Almost everybody loves a dance party, regardless of age. It's just a matter of if they can get to bed on time after they're done cutting a rug.
You see it all the time at wedding receptions with a good DJ – grandparents, parents, kids, and toddlers packing the dance floor to a Prince or Beyoncé jam. Or that Journey song about a mythical place known as South Detroit. That’s because most everybody there hasn’t gone dancing in a long time and they miss it, because most dance clubs are just opening their doors when a lot of grown folks are getting ready for bed.
If you struggle to stay up until midnight to dance, but can't wait until the next wedding you attend, the quarterly Midlife Nightlife Dance Party at Lo-Fi Bar
, 220 S. Main St. in Ann Arbor, is the answer to your prayers. Doors for the party open at 8 p.m. and it's all over by 11 p.m.
The party started in 2019 as a bit of a joke. Midlife Nightlife creator Onna Solomon is a therapist, social worker, and mom by day, but give her some good tunes and she’s a self-proclaimed "sweaty dancing machine." She told her friends, "I want a dance party that starts at 7:30 [p.m.] and ends at 10:30 [p.m.]." Her friends shared her enthusiasm and told her she should make it happen.
Midlife Nightlife mastermind Onna Solomon.
"It just started with my own selfish desire to have a sweaty dance party that actually started early enough that I could go," says Solomon, 44. "I didn't want to go dancing with a bunch of 22-year-olds at midnight."
Lo-Fi's intimate basement space was the perfect spot for the event. Even though Solomon did little promotion, the night took off organically, with Solomon's friends and friends of friends filling the club. Solomon notes that dancing is always in full swing by 8:45 p.m, and the club is frequently at capacity by 9 p.m. Solomon observes that the crowd includes a lot of people and parents in their 30s through 50s. But you don’t have to be middle-aged to participate.
"Anyone who wants a dance party and to be in bed by 11 p.m. is welcome," she says.
The party had gotten its groove by its third outing in January 2020. And then the March 2020 party was canceled along with most everything else. When Solomon restarted the night last year, it settled into its current DJ lineup with her next-door neighbor Chad Pratt and resident York
DJ Aaron Batzdorfer, a.k.a. DJ Batz. Appropriately, both DJs are fellow parents.
Between them, Pratt and Batz have decades of DJing under their (turntable) belts. If you catch them at other venues, you'll usually hear them play a diverse and adventurous mix of tunes. At Midlife Nightlife, you’ll hear them play well-loved old-school and contemporary dance-floor classics to inspire you to venture onto the floor and shake it all night.
DJ Chad Pratt at Lo-Fi.
Pratt remembers with a laugh that Solomon came up to him early on and said, "Can you play something we know?" Also laughing, Solomon says, "I said, 'Stop being so cool.' I had to coach Chad a little."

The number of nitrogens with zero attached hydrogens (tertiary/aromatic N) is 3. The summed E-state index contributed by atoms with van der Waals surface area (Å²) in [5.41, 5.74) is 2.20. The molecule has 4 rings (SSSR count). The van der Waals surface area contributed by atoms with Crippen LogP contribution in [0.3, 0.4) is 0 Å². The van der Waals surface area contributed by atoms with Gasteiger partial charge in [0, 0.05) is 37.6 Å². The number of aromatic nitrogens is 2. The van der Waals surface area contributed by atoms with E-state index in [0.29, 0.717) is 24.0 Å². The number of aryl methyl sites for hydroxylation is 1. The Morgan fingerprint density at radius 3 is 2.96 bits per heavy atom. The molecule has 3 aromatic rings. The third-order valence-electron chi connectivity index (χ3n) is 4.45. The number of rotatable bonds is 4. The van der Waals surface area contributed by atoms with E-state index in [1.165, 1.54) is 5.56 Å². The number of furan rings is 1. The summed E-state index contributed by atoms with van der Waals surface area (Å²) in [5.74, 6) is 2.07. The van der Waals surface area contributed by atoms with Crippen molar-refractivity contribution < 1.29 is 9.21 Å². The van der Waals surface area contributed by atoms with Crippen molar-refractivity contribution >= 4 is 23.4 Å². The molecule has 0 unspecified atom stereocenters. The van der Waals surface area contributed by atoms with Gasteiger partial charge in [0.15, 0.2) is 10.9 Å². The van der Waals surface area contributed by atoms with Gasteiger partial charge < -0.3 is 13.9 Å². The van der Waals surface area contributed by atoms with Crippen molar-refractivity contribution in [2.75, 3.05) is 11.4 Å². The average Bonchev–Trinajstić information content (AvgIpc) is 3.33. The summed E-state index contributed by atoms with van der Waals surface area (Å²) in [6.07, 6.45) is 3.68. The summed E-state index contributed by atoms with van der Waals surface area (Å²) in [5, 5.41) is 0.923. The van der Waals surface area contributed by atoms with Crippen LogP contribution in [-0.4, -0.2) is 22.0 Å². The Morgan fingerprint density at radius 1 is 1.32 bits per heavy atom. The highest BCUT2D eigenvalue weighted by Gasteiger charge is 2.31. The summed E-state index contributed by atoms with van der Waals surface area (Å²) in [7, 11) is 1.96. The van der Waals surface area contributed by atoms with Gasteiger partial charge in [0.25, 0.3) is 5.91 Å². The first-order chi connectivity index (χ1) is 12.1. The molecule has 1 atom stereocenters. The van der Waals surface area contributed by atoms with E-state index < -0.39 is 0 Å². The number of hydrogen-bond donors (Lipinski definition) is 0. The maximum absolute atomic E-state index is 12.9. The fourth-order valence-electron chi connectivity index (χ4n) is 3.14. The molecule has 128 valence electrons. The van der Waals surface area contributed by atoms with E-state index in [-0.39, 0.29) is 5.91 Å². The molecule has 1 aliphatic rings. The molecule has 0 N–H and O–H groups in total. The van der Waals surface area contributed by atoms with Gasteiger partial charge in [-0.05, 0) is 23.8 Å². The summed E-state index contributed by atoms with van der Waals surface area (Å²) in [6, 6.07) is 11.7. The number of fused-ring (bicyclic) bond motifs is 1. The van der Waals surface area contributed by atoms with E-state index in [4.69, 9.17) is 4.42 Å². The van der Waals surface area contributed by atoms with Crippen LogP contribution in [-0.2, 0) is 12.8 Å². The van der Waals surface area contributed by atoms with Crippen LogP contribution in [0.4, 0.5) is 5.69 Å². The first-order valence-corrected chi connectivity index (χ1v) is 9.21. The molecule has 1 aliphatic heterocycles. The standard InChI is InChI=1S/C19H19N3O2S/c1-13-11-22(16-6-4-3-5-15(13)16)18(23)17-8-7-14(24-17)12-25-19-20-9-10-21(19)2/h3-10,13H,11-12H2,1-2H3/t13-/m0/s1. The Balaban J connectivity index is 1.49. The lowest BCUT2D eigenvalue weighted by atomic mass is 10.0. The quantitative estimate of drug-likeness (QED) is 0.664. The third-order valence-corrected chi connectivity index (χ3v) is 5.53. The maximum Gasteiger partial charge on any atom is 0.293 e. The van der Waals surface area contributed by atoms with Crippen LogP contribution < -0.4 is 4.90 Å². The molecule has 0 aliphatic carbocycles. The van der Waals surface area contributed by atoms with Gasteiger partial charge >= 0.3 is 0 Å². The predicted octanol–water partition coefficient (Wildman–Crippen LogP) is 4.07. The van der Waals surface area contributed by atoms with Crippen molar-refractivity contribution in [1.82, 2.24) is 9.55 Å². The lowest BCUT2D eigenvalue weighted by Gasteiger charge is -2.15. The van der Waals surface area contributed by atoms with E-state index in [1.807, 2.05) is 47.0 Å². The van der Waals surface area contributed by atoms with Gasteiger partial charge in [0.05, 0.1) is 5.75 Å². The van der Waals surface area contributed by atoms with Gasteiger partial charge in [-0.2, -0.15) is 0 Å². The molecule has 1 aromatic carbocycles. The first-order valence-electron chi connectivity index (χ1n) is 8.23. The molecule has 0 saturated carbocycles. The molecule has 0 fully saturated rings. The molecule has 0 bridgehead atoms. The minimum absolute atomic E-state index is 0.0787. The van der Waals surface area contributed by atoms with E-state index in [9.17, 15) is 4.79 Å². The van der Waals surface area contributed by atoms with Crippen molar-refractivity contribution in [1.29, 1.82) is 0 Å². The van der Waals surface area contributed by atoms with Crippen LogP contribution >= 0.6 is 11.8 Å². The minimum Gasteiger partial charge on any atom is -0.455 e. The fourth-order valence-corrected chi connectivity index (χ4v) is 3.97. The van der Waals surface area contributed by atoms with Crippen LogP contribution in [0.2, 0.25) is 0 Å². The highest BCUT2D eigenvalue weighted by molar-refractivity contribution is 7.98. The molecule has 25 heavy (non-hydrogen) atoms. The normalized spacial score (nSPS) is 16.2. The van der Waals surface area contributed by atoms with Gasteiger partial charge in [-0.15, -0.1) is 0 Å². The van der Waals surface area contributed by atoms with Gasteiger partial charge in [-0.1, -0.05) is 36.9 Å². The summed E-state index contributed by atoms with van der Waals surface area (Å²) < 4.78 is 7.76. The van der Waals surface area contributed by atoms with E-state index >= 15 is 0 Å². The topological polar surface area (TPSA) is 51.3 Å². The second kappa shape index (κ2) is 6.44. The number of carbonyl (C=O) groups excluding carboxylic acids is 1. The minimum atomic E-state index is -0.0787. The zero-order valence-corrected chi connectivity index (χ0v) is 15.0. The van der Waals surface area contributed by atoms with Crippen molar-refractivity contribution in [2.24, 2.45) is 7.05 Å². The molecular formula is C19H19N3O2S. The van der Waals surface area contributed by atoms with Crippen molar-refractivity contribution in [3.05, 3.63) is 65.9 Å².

The music is heavy on the '80s and '90s with current favorites like Lizzo, Dua Lipa, Beyoncé, and Harry Styles thrown in the mix – as Solomon puts it, "pretty much dance hits from every era." Batzdorfer adds, "We jump around a lot. We try to smash it all together." You can count on some Whitney Houston every time. And you can expect former Wolverine Madonna’s "Like A Prayer" to push the crowd over the edge.
"I remember the first time I played ['Like a Prayer']," Pratt says. "I had no idea. I've been DJing a long time and I've never had a crowd react like that."
"It’s like some Jungian archetype if you were born before 1982," she says.
Aaron "DJ Batz" Batzdorfer at Lo-Fi.
Batzdorfer sums it up.
"Madonna slaps," he says. "That’s what we’ve learned."
Midlife Nightlife has also created a pleasant surprise for Solomon.
"It's a very comfortable, safe place for women to come out dancing," she says. "It’s not a [singles] scene. It’s just people who really want to dance. It’s like, 'I want to get sweaty on the dance floor because I have a babysitter who needs to be home at 11:30.'"
True to her word, Solomon is out the door by 11 p.m.
The Midlife Nightlife crew: Chad Pratt, Onna Solomon, and Aaron Batzdorfer at Lo-Fi.
"But if you’re still feeling wild and crazy and you want to stay later, there’s still more music," Solomon says.
Batzdorfer and Pratt keep on DJing from 11 p.m. to 2 a.m., and the night takes a turn as a younger crowd filters in and house and electronic music take over.
"We get weirder," Batzdorfer jokes.
While Solomon and the DJs don’t take themselves too seriously, they are serious about finding some-old fashioned dance-floor transcendence.
"When I was in my 20s, I had more investment in being cool," Solomon says. "And now I just want to have fun and find joy where I can. I feel like that's the vibe, right? There's just this lack of pretense, you know. There's some people who get dressed up in their cute little dress that they never get to wear while there are other people that come in their sweatpants. It's just 'come as you are.' And I love that."
The next Midlife Nightlife will be from 8-11 p.m. on April 22 at Lo-Fi. The event is free.
Doug Coombe is Concentrate's managing photographer. He also helped set up the first Midlife Nightlife dance party when he used to help Andy Garris with booking. Doug has moved on from booking and Andy has moved on to the Mighty Cock in Key West. DJ Batz will be at York from 5-9 p.m. on Friday, March 10. You can catch Chad Pratt drumming with Same Eyes at The Regal Beagle at 9 p.m. on Saturday, March 11.
All photos by Doug Coombe.